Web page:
International CES 2006 - Media and Entertainment
Another public policy session, "DRM Implementation in Media and Entertainment: From Standardization to Implementation of New Technology Strategies," focused on digital rights management (DRM) and ways the content industry can protect the rights of content producers while embracing new technologies and distribution methods. Moderated by Peter Kang, partner, Sidley Austin Brown and Wood, panelists included DRM experts Nate Alvord, director, licensing and market development, Digimark Corp.; Keith Kocho, president and CEO, ExtendMedia; Carter Laren, senior security architect, Cryptography Research; Raj Samtani, director of sales and marketing, ContentGuard; Pallavi Shah, digital rights management strategist, HP and Jian Zhao, CTO, content security solutions, Thomson.
CES panel discussion - Electronic devices
"Accessories are where the profits are for retailers," said David Lorsch, president and CEO of DBL Distributing, said during the panel discussion "Accessorize now! - Rethinking the Accessory Supply Chain." He was joined by Gavin Downey, director of product management for Belkin; Mark Karnes, general manager in the Personal Audio Division of Shure; Mike O'Neal, president and CEO of Philips Accessories; Cliff Robards, CEO of Stereo North and Dawn Sullivan, senior category manager of the Cell Phones and Portable Electronics Division of eBay on the panel moderated by Henry Chiarelli, president and general manager of Gibson Audio for Gibson Guitar. From product placement at stores to accessory counterfeiting, the panel discussed all aspects of the creation and sale of electronics accessories.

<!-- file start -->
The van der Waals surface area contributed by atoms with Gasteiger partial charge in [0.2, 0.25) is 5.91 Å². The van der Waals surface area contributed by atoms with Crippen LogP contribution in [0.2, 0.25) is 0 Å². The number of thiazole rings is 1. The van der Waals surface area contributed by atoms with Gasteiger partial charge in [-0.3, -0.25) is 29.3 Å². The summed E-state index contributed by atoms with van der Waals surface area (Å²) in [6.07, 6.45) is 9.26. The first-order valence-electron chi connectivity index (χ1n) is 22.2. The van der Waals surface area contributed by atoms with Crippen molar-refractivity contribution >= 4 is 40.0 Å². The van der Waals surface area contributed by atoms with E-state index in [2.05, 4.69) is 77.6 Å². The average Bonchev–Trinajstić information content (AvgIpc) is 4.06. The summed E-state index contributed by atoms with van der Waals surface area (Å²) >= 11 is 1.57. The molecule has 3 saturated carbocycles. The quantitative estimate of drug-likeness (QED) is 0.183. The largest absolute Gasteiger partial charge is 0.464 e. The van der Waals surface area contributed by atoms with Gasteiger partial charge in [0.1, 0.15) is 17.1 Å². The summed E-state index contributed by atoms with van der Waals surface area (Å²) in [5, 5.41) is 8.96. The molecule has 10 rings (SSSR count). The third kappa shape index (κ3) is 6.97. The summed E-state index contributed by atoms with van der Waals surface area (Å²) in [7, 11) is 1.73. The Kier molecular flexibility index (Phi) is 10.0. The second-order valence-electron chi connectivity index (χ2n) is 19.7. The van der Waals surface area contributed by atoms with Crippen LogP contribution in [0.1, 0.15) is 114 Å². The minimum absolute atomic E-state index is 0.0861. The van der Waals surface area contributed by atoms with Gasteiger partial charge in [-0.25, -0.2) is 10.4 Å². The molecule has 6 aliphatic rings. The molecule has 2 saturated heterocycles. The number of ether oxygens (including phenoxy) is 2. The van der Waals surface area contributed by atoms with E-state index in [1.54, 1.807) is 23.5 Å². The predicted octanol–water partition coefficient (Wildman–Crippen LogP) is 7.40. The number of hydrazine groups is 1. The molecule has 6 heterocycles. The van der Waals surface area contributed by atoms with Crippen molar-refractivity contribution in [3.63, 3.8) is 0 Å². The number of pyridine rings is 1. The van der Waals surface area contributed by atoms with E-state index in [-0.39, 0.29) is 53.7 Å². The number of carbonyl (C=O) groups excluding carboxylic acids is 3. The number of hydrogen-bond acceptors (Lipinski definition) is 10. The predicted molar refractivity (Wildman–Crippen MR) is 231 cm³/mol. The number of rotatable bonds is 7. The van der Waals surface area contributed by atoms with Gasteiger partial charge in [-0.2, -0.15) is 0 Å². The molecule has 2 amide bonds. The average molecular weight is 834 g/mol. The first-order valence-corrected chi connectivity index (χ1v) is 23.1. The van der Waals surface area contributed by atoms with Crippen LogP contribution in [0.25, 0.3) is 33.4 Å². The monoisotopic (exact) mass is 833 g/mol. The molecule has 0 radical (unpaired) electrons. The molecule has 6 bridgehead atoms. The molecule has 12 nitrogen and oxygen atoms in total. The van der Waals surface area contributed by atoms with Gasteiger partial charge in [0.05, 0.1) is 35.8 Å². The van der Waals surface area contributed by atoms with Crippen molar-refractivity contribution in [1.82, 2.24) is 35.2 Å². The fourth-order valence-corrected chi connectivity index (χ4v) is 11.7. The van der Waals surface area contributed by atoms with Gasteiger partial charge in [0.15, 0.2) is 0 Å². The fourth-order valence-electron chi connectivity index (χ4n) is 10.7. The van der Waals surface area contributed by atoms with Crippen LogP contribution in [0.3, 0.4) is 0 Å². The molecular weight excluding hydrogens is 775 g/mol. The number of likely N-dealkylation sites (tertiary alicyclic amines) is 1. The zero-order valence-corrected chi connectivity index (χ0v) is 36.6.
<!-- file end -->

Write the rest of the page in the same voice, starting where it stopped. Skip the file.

Consumer Electronics Show - CES 2006 show
Several sessions throughout the day focused on the wireless market. Ed Legum, President of the Edmond-Howard Network, moderated the discussion panel "Maximizing Your Wireless Retailing Marketing Results," which included panelists Mark Landgren, vice president of TracPoint Wireless Inc. and Brad MacArthur, president of TracPoint Wireless. The panel discussed the effectiveness of different wireless advertisement strategies and suggested methods to further increase the value of wireless advertising.
CES - Wireless communication
In another wireless session, Mark Landiak, president of Corporate Dynamics Inc., moderated a discussion session on "The Future of Wireless for the Independent Retailer." Panelists identified key wireless trends for the coming months and predicted obstacles that independent wireless retailers should watch out for in 2007.
The Consumer Electronics Association (CEA) is the preeminent trade association promoting growth in the consumer technology industry through technology policy, events, research, promotion and the fostering of business and strategic relationships. CEA represents more than 2,000 corporate members involved in the design, development, manufacturing, distribution and integration of audio, video, mobile electronics, wireless and landline communications, information technology, home networking, multimedia and accessory products, as well as related services that are sold through consumer channels. Combined, CEA's members account for more than $125 billion in annual sales.